# 4 Easy Plotting Libraries for Python With Examples

Python offers a lot of interactive plotting packages through which we can make some of the most beautiful and customizable graphs and charts available out there. In this article, we will be looking at some of the python modules that are used for plotting and how basic charts are coded with them. These are some of the most widely used python packages and are available for all platforms (like – Windows, Linux Mac).

## 1. Matplotlib – Oldest Plotting Library

If you are accustomed to Python, you must have heard about Matplotlib. It is one of the oldest Python libraries used for plotting, built 18 years ago by Michael Droettboom and originally authored by John D. Hunter, but still remains very popular among python learners and data analysts. It offers an object-oriented application interface that makes matplotlib plots easier to run on a variety of applications.

Let’s look at some codes to plot charts using matplotlib:

### Line Chart

```import matplotlib.pyplot as plt
from numpy import random

var1=random.randint(100, size=(100))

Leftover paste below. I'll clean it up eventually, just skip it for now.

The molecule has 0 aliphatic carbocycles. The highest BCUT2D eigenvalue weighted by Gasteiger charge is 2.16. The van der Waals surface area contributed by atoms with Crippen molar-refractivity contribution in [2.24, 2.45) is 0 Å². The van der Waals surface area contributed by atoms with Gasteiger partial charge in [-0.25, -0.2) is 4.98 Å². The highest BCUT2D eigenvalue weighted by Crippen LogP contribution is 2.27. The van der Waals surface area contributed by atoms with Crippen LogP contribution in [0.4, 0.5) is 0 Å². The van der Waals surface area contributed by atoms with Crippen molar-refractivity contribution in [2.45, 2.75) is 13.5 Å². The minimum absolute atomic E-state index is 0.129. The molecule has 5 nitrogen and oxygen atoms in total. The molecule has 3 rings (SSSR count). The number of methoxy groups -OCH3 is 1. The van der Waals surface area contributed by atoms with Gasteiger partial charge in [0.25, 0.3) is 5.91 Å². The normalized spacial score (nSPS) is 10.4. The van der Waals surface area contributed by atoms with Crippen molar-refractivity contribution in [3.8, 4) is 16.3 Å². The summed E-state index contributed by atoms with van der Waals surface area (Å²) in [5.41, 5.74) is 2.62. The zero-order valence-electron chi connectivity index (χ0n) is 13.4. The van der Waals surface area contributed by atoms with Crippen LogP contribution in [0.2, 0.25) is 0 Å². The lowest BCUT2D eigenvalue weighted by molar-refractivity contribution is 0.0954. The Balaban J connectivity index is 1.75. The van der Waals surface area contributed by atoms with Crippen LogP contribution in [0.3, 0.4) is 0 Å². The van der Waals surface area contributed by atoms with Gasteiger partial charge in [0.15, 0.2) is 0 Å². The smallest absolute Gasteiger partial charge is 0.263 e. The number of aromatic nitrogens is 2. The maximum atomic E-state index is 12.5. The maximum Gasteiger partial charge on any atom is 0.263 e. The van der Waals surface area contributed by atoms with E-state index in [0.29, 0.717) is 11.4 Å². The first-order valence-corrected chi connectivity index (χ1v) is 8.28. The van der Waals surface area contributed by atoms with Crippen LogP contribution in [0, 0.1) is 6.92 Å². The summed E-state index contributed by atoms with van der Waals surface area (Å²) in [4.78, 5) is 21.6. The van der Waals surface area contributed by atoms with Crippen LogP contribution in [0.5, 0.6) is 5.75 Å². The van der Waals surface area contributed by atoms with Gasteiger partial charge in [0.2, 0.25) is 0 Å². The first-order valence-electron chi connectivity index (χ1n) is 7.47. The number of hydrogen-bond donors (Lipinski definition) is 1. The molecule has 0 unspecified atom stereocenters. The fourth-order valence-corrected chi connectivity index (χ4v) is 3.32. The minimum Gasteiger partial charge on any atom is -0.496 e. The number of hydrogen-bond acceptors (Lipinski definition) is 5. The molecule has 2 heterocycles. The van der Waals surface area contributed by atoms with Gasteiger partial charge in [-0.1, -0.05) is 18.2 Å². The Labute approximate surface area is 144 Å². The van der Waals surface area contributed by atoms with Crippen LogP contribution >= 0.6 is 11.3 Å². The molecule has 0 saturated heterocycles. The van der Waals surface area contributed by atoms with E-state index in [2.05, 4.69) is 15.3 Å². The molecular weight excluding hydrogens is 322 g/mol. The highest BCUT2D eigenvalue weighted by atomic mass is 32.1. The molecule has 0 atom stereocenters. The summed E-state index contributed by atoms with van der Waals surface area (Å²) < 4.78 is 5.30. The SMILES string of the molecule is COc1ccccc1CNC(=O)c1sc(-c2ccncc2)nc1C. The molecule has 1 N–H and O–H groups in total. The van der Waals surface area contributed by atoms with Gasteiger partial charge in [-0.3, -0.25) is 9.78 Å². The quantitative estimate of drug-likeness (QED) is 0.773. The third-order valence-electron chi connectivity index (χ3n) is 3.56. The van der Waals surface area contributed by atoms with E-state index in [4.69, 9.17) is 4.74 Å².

var2=random.randint(100, size=(100))
var1.sort()
var2.sort()

plt.plot(var1,var2)
plt.show()
```

### Histogram

```import matplotlib.pyplot as plt
import numpy as np
from numpy import random
hist_var = np.random.normal(170, 10, 250)
plt.hist(hist_var)
plt.show()
```

## 2. Seaborn

It is a submodule built on matplotlib for creating graphs out of statistical data. Seaborn allows programmers to extract data directly from arrays and data frames and let them visualize a graph out of that statistical data. To allow visualizations, it works under the Matplotlib framework, and for data integration, it relies heavily on pandas.

To understand how seaborn works, we will look into an example code.

### Scatter

```import pandas as pand
from matplotlib import pyplot as plt
import seaborn as sns

def scatter_plot():
sns.lmplot(x='Attack', y='Defense', data=scores,
fit_reg=False,  # It removes a diagonal line that remains by default
hue='Stage'
)
plt.show()

scatter_plot()
```